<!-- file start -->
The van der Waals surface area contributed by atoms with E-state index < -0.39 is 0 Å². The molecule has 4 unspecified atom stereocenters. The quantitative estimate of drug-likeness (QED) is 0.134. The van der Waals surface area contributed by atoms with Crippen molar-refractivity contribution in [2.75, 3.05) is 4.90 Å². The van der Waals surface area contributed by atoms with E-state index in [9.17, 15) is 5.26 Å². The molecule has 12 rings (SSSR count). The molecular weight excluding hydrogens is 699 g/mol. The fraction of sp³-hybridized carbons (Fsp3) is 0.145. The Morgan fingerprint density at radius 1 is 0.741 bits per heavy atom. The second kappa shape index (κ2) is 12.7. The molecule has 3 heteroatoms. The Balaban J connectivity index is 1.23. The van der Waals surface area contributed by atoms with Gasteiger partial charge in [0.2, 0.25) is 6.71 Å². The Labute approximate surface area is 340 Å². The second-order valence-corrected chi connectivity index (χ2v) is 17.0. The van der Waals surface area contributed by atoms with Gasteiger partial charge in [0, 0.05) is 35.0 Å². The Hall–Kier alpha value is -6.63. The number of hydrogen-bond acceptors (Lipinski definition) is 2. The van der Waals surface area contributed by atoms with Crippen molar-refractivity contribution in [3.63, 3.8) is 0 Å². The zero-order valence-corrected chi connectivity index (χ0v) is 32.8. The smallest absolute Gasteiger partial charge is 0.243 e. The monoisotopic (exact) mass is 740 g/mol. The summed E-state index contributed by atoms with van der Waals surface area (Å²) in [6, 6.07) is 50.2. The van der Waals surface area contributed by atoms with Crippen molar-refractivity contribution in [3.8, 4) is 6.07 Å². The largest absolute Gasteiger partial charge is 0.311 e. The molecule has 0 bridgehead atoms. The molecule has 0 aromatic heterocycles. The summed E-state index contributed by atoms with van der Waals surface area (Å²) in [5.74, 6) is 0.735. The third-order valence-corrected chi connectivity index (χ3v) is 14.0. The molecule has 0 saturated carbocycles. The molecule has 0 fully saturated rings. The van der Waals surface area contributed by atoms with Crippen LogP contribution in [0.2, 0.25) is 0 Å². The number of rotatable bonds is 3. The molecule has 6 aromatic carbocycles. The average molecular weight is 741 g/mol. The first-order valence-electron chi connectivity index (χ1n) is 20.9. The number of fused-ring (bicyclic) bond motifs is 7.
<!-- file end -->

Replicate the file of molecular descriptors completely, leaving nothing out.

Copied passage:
The van der Waals surface area contributed by atoms with E-state index < -0.39 is 0 Å². The molecule has 4 unspecified atom stereocenters. The quantitative estimate of drug-likeness (QED) is 0.134. The van der Waals surface area contributed by atoms with Crippen molar-refractivity contribution in [2.75, 3.05) is 4.90 Å². The van der Waals surface area contributed by atoms with E-state index in [9.17, 15) is 5.26 Å². The molecule has 12 rings (SSSR count). The molecular weight excluding hydrogens is 699 g/mol. The fraction of sp³-hybridized carbons (Fsp3) is 0.145. The Morgan fingerprint density at radius 1 is 0.741 bits per heavy atom. The second kappa shape index (κ2) is 12.7. The molecule has 3 heteroatoms. The Balaban J connectivity index is 1.23. The van der Waals surface area contributed by atoms with Gasteiger partial charge in [0.2, 0.25) is 6.71 Å². The Labute approximate surface area is 340 Å². The second-order valence-corrected chi connectivity index (χ2v) is 17.0. The van der Waals surface area contributed by atoms with Gasteiger partial charge in [0, 0.05) is 35.0 Å². The Hall–Kier alpha value is -6.63. The number of hydrogen-bond acceptors (Lipinski definition) is 2. The van der Waals surface area contributed by atoms with Crippen molar-refractivity contribution in [3.63, 3.8) is 0 Å². The zero-order valence-corrected chi connectivity index (χ0v) is 32.8. The smallest absolute Gasteiger partial charge is 0.243 e. The monoisotopic (exact) mass is 740 g/mol. The summed E-state index contributed by atoms with van der Waals surface area (Å²) in [6, 6.07) is 50.2. The van der Waals surface area contributed by atoms with Crippen molar-refractivity contribution in [3.8, 4) is 6.07 Å². The largest absolute Gasteiger partial charge is 0.311 e. The molecule has 0 bridgehead atoms. The molecule has 0 aromatic heterocycles. The summed E-state index contributed by atoms with van der Waals surface area (Å²) in [5.74, 6) is 0.735. The third-order valence-corrected chi connectivity index (χ3v) is 14.0. The molecule has 0 saturated carbocycles. The molecule has 0 fully saturated rings. The van der Waals surface area contributed by atoms with Crippen LogP contribution in [0.2, 0.25) is 0 Å². The number of rotatable bonds is 3. The molecule has 6 aromatic carbocycles. The average molecular weight is 741 g/mol. The first-order valence-electron chi connectivity index (χ1n) is 20.9. The number of fused-ring (bicyclic) bond motifs is 7.